Memoirs of the Court of St. Cloud (Being secret letters from a gentleman at Paris to a nobleman in London) — Complete eBook

This eBook from the Gutenberg Project consists of approximately 453 pages of information about Memoirs of the Court of St. Cloud (Being secret letters from a gentleman at Paris to a nobleman in London) — Complete.
military strength instead of trusting any longer to our friendly assurances.  The disasters that have since befallen the Austrian armies in Suabia, partly occasioned by our forced marches through neutral Prussia, would otherwise soon have been felt in Westphalia, in Brandenburgh, and in Pomerania.  But should His Prussian Majesty not order his troops to act in conjunction with Russia, Austria, England, and Sweden, and that very soon, all efforts against Bonaparte will be vain, as those troops which have dispersed the Austrians and repulsed the Russians will be more than equal to master the Prussians, and one campaign may be sufficient to convince the Prussian Ministers of their folly and errors for years, and to punish them for their ignorance or selfishness.

Some preparations made in silence by the Marquis of Lucchesini, his affected absence from some of our late Court circles, and the number of spies who now are watching his hotel and his steps, seem to indicate that Prussia is tired of its impolitic neutrality, and inclined to join the confederacy against France.  At the last assembly at our Prince Cambaceres’s, a rumour circulated that preliminary articles for an offensive alliance with your country had already been signed by the Prussian Minister, Baron Von Hardenberg, on one side, and by your Minister to the Court of Berlin on the other; according to which you were to take sixty thousand Prussians and twelve thousand Hessians into your pay, for five years certain.  A courier from Duroc was said to have brought this news, which at first made some impression, but it wore away by degrees; and our Government, to judge from the expressions of persons in its confidence, seems more to court than to fear a rupture with Prussia.  Indeed, besides all other reasons to carry on a war in the North of Europe, Bonaparte’s numerous and young generals are impatient to enrich themselves, as Italy, Switzerland, Holland, and the South of Germany are almost exhausted.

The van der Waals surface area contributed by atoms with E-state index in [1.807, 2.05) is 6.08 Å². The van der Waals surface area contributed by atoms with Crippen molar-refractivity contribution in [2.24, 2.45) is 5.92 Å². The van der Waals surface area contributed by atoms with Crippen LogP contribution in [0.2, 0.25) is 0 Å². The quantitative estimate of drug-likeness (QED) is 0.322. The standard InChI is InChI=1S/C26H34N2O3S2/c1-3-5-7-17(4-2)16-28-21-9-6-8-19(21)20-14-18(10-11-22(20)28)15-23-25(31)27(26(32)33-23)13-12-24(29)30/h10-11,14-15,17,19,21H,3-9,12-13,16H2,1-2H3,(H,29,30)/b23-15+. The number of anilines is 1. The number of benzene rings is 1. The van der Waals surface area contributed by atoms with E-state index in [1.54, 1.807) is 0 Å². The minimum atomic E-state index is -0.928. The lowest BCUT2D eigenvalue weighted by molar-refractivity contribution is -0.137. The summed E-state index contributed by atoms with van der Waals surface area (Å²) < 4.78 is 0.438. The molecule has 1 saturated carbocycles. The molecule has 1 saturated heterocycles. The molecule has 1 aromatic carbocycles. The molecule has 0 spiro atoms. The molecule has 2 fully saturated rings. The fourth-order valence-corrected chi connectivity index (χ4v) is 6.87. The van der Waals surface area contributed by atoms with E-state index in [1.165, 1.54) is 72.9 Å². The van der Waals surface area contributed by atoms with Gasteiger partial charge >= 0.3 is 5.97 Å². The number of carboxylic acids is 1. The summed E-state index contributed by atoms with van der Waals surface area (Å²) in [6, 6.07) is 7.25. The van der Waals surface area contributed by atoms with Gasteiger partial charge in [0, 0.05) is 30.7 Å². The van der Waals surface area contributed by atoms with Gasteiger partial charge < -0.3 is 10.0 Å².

Paris, October, 1805.

My lord:—­The provocations of our Government must have been extraordinary indeed, when they were able to awaken the Cabinet of Berlin from its long and incomprehensible infatuation of trusting to the friendly intentions of honest Talleyrand, and to the disinterested policy of our generous Bonaparte.  To judge its intents from its acts, the favour of the Cabinet of St. Cloud was not only its wish but its want.  You must remember that, last year, besides his ordinary Ambassador, Da Lucchesini, His Prussian Majesty was so ill advised as to despatch General Knobelsdorff as his extra representative, to assist at Napoleon’s coronation, a degradation of lawful sovereignty to which even the Court of Naples, though surrounded with our troops, refused to subscribe; and, so late as last June, the same Knobelsdorff did, in the name of his Prince, the honours at the reviews

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